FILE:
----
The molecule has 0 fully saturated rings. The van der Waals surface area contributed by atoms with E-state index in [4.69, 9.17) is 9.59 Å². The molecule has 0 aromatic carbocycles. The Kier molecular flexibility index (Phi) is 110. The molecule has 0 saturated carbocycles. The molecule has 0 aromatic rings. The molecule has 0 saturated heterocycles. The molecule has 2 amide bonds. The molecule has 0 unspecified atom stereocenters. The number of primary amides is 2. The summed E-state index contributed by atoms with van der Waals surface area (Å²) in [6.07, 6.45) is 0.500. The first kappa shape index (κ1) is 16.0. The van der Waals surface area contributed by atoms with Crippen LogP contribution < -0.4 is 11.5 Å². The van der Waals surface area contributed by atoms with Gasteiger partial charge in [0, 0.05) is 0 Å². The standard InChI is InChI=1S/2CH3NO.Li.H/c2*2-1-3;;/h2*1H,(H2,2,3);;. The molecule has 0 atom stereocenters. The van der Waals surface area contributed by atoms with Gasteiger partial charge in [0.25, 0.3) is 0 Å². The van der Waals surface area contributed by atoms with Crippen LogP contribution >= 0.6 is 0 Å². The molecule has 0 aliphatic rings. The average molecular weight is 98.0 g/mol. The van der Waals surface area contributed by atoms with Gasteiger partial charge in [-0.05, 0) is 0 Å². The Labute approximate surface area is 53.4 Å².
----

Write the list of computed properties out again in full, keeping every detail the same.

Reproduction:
The molecule has 0 fully saturated rings. The van der Waals surface area contributed by atoms with E-state index in [4.69, 9.17) is 9.59 Å². The molecule has 0 aromatic carbocycles. The Kier molecular flexibility index (Phi) is 110. The molecule has 0 saturated carbocycles. The molecule has 0 aromatic rings. The molecule has 0 saturated heterocycles. The molecule has 2 amide bonds. The molecule has 0 unspecified atom stereocenters. The number of primary amides is 2. The summed E-state index contributed by atoms with van der Waals surface area (Å²) in [6.07, 6.45) is 0.500. The first kappa shape index (κ1) is 16.0. The van der Waals surface area contributed by atoms with Crippen LogP contribution < -0.4 is 11.5 Å². The van der Waals surface area contributed by atoms with Gasteiger partial charge in [0, 0.05) is 0 Å². The standard InChI is InChI=1S/2CH3NO.Li.H/c2*2-1-3;;/h2*1H,(H2,2,3);;. The molecule has 0 atom stereocenters. The van der Waals surface area contributed by atoms with Gasteiger partial charge in [0.25, 0.3) is 0 Å². The van der Waals surface area contributed by atoms with Crippen LogP contribution >= 0.6 is 0 Å². The molecule has 0 aliphatic rings. The average molecular weight is 98.0 g/mol. The van der Waals surface area contributed by atoms with Gasteiger partial charge in [-0.05, 0) is 0 Å². The Labute approximate surface area is 53.4 Å².